Employment in Fisheries, 2009


Observations for policy

Overall, fisheries count for less than 1% of total employment in Europe’s coastal regions. However, large regional differences exist. In Iceland more than 8% of all employees work in fisheries, and also in other regions – most of them islands or rather remote areas – like Scotland, Northwest Spain, Northern Norway or the Azores, the fishing sector is still relevant for the labour market (3-4%).

Fisheries are in general more important at the Atlantic coast and the Arctic Sea. However, also for the Western Mediterranean Sea and the North Sea several regions can be identified for which fisheries are still relatively important (around 1% of total employment). On the other side, in several countries with long coastlines and thus a natural link to the sea like Ireland, Italy, Cyprus, Sweden or Finland, no region can be found where fisheries count for more than 0.9%. This, however, does not allow for conclusions regarding catch quantities or the impacts of fisheries on the natural environment.

Policy context

Europe’s fisheries policy has recently undergone a major reform process, which led to the entry into force of the new Common Fisheries Policy (CFP) on January 1st, 2014. The revised CFP has the ambition to achieve a more sustainable management of halieutic resources. The European Maritime and Fisheries Funds (EMFF) is the financial source for the CFP’s implementation. One of its priorities refers to increasing employment in coastal and inland communities that depend on fishing and aquaculture. This includes the diversification of activities within fisheries and into other sectors of the maritime economy.

The Territorial Agenda 2020 furthermore emphasises that an intensification of fisheries can cause environmental problems and that uncoordinated exploitation of marine resources affects sustainable territorial development and cultural assets and landscapes. In the 6th Cohesion Report it is stated that Natura 2000 areas do not only protect habitats and species but also provide opportunities, for example for the development of sustainable fisheries and aquaculture.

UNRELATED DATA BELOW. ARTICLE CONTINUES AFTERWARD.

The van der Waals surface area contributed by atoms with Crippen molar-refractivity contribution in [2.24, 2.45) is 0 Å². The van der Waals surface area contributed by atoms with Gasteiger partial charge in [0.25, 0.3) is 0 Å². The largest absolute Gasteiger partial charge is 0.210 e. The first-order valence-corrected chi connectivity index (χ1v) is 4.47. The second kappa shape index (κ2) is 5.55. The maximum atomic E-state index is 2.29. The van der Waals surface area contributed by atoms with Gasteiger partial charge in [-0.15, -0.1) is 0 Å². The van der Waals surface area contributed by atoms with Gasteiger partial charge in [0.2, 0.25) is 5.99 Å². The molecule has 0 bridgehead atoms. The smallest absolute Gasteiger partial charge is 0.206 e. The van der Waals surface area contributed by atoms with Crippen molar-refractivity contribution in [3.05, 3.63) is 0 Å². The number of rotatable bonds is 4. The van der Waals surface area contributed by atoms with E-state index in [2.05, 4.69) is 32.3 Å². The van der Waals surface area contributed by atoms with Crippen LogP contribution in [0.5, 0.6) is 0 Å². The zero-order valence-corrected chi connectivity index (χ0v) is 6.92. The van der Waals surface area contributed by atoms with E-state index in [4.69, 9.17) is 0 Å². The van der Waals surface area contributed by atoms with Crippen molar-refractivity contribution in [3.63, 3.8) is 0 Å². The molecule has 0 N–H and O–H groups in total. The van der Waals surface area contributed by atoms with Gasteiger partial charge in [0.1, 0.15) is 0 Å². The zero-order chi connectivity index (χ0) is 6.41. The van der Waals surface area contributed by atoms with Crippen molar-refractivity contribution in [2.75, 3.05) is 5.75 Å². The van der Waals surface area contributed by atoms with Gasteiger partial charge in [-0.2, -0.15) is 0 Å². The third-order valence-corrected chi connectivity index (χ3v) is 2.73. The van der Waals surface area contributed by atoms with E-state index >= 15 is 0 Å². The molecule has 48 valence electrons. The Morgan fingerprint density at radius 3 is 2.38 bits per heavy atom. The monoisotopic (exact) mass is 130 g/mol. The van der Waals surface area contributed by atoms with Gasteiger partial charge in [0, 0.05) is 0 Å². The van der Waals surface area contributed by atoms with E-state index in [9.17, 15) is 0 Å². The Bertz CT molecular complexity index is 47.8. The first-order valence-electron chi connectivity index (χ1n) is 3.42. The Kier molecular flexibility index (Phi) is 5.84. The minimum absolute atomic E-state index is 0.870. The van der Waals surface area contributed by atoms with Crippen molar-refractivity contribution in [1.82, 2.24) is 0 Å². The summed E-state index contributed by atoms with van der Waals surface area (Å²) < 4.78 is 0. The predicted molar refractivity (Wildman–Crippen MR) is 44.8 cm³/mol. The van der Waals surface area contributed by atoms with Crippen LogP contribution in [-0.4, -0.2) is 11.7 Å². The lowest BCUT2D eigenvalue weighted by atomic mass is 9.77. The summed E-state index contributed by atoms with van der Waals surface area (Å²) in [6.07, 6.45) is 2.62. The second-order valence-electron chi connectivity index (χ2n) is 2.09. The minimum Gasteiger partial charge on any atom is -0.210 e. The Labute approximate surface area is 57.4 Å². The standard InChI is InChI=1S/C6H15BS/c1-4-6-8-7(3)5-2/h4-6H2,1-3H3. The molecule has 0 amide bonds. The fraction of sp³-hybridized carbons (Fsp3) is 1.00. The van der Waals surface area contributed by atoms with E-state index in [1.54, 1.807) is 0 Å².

Map interpretation

The map displays the employment in fisheries in coastal regions as a share of total employment. There are large differences between the different regions when it comes to the relative importance of fisheries for the regional employment. Regions showing highest values are located either at the Atlantic Ocean or at the Arctic Sea: Iceland (8.3%), Northeast Scotland (3.9%), Galicia (3.8%), Nord-Norge in Norway (3.2%) and the Azores (2.9%).

It should be kept in mind that the spatial pattern of employment in fisheries in absolute terms is quite different, as high figures in the peripheral regions mentioned above are largely due to the limited development of other economic activities. Furthermore, fisheries are of economic importance for numerous other regions, as fish processing and commercialisation

There are two main areas where fishery is important in relative terms. One arc spans from Nord-Pas-de-Calais in Northern France along the French, Spanish and Portuguese Atlantic coast through Gibraltar to the Spanish and French Mediterranean coast until Provence-Alpes-Côte d’Azur. A second area comprises parts of the North Sea and the Arctic sea, i.e. Northern regions of the UK, Denmark, the Norwegian coastline and Iceland. Regional hotspots can be found in Northeast Germany, in Latvia, Northeast and Southern Greece (including the islands in the Aegean sea), the Azores and in Bulgaria and the UK.

Concepts and methods

Employment in fisheries is presented for all EU28+4 coastal regions as a percentage of total employment. The values are grouped in five classes, ranging from 0.22-0.52% up to 1.20-8.27%.

The data for fisheries includes employees working in Fishing and aquaculture (marine and freshwater), Processing and preserving of fish etc., Production of oils and fat, Manufacture of prepared meals and dishes, Manufacture of cordage, rope, twine and netting, Manufacture of machinery for food, beverage and tobacco processing, Repair of other equipment, Wholesale of other food, included fish, crustaceans and molluscs, Retail sale of fish, crustaceans and molluscs in specialised stores, Technical testing and analyses, Research and experimental development on natural sciences and engineering.